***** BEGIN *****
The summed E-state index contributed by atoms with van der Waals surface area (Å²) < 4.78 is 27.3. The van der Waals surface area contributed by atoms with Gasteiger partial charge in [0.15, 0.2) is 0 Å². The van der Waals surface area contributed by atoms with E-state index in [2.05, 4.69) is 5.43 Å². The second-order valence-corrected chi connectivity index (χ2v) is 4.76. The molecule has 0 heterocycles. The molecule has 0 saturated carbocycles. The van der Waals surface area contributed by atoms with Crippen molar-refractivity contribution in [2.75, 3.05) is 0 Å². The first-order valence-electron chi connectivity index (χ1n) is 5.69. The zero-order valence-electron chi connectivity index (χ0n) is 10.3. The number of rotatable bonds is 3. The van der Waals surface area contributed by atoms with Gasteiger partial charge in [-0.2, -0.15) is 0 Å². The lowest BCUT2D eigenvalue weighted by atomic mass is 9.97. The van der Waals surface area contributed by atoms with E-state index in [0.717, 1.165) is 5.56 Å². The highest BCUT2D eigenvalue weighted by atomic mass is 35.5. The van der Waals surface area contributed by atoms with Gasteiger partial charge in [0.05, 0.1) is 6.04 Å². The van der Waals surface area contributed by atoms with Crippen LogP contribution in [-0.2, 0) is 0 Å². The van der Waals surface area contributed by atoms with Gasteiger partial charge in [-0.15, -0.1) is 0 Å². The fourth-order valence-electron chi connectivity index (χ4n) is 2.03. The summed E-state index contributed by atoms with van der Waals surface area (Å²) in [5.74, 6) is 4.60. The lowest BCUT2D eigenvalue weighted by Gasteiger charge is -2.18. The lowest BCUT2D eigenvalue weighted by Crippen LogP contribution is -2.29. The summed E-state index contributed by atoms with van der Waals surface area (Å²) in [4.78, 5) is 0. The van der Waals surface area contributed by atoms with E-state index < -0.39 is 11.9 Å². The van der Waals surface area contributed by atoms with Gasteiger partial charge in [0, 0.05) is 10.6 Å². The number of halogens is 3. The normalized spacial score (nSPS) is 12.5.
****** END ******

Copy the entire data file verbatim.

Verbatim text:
The summed E-state index contributed by atoms with van der Waals surface area (Å²) < 4.78 is 27.3. The van der Waals surface area contributed by atoms with Gasteiger partial charge in [0.15, 0.2) is 0 Å². The van der Waals surface area contributed by atoms with E-state index in [2.05, 4.69) is 5.43 Å². The second-order valence-corrected chi connectivity index (χ2v) is 4.76. The molecule has 0 heterocycles. The molecule has 0 saturated carbocycles. The van der Waals surface area contributed by atoms with Crippen molar-refractivity contribution in [2.75, 3.05) is 0 Å². The first-order valence-electron chi connectivity index (χ1n) is 5.69. The zero-order valence-electron chi connectivity index (χ0n) is 10.3. The number of rotatable bonds is 3. The van der Waals surface area contributed by atoms with Gasteiger partial charge in [-0.2, -0.15) is 0 Å². The lowest BCUT2D eigenvalue weighted by atomic mass is 9.97. The van der Waals surface area contributed by atoms with E-state index in [0.717, 1.165) is 5.56 Å². The highest BCUT2D eigenvalue weighted by atomic mass is 35.5. The van der Waals surface area contributed by atoms with Gasteiger partial charge in [0.05, 0.1) is 6.04 Å². The van der Waals surface area contributed by atoms with Crippen LogP contribution in [-0.2, 0) is 0 Å². The van der Waals surface area contributed by atoms with Gasteiger partial charge in [-0.15, -0.1) is 0 Å². The fourth-order valence-electron chi connectivity index (χ4n) is 2.03. The summed E-state index contributed by atoms with van der Waals surface area (Å²) in [5.74, 6) is 4.60. The lowest BCUT2D eigenvalue weighted by Gasteiger charge is -2.18. The lowest BCUT2D eigenvalue weighted by Crippen LogP contribution is -2.29. The summed E-state index contributed by atoms with van der Waals surface area (Å²) in [4.78, 5) is 0. The van der Waals surface area contributed by atoms with E-state index < -0.39 is 11.9 Å². The van der Waals surface area contributed by atoms with Gasteiger partial charge in [0, 0.05) is 10.6 Å². The number of halogens is 3. The normalized spacial score (nSPS) is 12.5.